DAN F.: – The second closing cost for the person who actually sold the house to the eventual buyer who is going to live in the house. So in your case, you have closing cost when you buy it and you also have closing cost when you are selling anything?
JOSEPH S.: Right. And then this franchise that I worked for they required a fee on the transaction and their portion of that was $7,500. So for $260,000 purchase, it actually cost about $335,000. So they only netted about $20,000.
DAN F.: How long was the project from the time that you actually put it on a contract to the time that you resold it?
JOSEPH S.: It was 3 months. Oh actually there was time before when I put it on a contract before the initial owner moved out. So it took about 5 months from when I put in on a contract till he closed the final last round.
DAN F.: That’s a pretty low return on investment for that kind of risk, don’t you think?
JOSEPH S.: I do, but there are other ways the franchise can limit its risk in this.
One is wholesaling a property. So in $250,000 purchase there are lots of investors out there who will pick that property up for about 75 percent of its value. So if the franchise was new, they can pretty quickly assign that contract without even closing it to about $275,000. So they can make a quick $10,000 or $15,000. That’s not including the franchise fee because they still charge a franchise on wholesaling and they still have to pay me. So they can take a lot less money quicker on their first transaction if they like to or they can gamble for the bigger money by doing the rehab themselves and double closing.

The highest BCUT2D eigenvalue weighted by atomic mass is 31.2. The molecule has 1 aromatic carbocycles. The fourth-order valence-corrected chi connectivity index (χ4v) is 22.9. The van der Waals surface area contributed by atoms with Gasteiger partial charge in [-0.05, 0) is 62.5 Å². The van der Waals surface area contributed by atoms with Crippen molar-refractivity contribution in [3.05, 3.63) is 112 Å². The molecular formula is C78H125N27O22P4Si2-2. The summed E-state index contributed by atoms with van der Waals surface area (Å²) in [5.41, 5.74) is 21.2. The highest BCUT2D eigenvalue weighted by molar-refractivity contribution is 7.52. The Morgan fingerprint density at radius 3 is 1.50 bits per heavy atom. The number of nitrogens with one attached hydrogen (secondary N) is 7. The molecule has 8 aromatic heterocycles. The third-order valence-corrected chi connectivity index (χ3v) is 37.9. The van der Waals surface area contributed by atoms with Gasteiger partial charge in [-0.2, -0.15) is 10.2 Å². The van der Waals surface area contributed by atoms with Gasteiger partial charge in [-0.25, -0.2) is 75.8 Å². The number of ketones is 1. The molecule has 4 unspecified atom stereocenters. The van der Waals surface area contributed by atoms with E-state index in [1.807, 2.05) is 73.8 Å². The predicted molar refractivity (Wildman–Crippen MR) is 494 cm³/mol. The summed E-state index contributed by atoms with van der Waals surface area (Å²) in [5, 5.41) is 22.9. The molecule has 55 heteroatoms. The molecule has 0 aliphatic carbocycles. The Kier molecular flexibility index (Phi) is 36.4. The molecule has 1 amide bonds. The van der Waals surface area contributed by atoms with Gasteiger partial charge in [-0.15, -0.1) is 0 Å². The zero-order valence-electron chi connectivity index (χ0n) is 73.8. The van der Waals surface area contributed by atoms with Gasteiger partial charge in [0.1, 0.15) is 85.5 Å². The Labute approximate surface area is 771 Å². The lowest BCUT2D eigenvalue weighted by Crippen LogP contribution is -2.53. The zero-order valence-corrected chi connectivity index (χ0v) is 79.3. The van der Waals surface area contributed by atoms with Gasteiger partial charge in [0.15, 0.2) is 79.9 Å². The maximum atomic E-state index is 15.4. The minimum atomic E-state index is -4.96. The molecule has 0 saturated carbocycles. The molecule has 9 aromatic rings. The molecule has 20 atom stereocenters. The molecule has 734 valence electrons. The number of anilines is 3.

DAN F.: Ok let’s review it a little bit. This wholesaling assignment — what capital is involved to do that? You’ve got the same property, you are making exact same offer, you are putting up a certain amount of capital. At that point is that is that the total amount of capital that is involved in the transaction for the franchisee?
JOSEPH S.: Well no. When you open an escrow on the initial transaction, so when I put a home on a contract that we know the franchise is going to assign, they have to put up an earnest money deposit. So that when we open the escrow, which is the very next day, that franchisee has to put up $2,000 or $5,000 to open an escrow. And that money is held till the escrow closes. When the new investor comes in and basically meets them and buys the contract for whatever they’d agree to which sometimes is up to 75 percent and sometimes high as 80 percent of the value of the home, depending on how much that new investor wants that property.